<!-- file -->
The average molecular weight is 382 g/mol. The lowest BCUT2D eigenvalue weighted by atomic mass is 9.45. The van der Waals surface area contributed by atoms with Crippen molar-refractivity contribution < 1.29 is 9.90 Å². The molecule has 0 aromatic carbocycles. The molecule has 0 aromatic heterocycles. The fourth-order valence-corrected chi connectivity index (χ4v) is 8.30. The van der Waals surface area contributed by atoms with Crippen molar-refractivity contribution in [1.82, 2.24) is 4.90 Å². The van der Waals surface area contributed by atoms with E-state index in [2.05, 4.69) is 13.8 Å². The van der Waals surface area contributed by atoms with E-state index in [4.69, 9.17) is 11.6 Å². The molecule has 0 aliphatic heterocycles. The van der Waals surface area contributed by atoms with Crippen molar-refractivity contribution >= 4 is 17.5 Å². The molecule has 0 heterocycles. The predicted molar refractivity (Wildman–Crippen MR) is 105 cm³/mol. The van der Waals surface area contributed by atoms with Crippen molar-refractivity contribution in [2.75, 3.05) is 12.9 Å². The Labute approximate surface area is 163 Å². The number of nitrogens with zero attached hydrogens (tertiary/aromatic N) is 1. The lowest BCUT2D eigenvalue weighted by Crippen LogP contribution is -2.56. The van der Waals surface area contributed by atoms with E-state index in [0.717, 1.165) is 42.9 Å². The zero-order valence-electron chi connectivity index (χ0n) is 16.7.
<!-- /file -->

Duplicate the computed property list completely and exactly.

The average molecular weight is 382 g/mol. The lowest BCUT2D eigenvalue weighted by atomic mass is 9.45. The van der Waals surface area contributed by atoms with Crippen molar-refractivity contribution < 1.29 is 9.90 Å². The molecule has 0 aromatic carbocycles. The molecule has 0 aromatic heterocycles. The fourth-order valence-corrected chi connectivity index (χ4v) is 8.30. The van der Waals surface area contributed by atoms with Crippen molar-refractivity contribution in [1.82, 2.24) is 4.90 Å². The van der Waals surface area contributed by atoms with E-state index in [2.05, 4.69) is 13.8 Å². The van der Waals surface area contributed by atoms with E-state index in [4.69, 9.17) is 11.6 Å². The molecule has 0 aliphatic heterocycles. The van der Waals surface area contributed by atoms with Crippen molar-refractivity contribution >= 4 is 17.5 Å². The molecule has 0 heterocycles. The predicted molar refractivity (Wildman–Crippen MR) is 105 cm³/mol. The van der Waals surface area contributed by atoms with Crippen molar-refractivity contribution in [2.75, 3.05) is 12.9 Å². The Labute approximate surface area is 163 Å². The number of nitrogens with zero attached hydrogens (tertiary/aromatic N) is 1. The lowest BCUT2D eigenvalue weighted by Crippen LogP contribution is -2.56. The van der Waals surface area contributed by atoms with E-state index in [0.717, 1.165) is 42.9 Å². The zero-order valence-electron chi connectivity index (χ0n) is 16.7.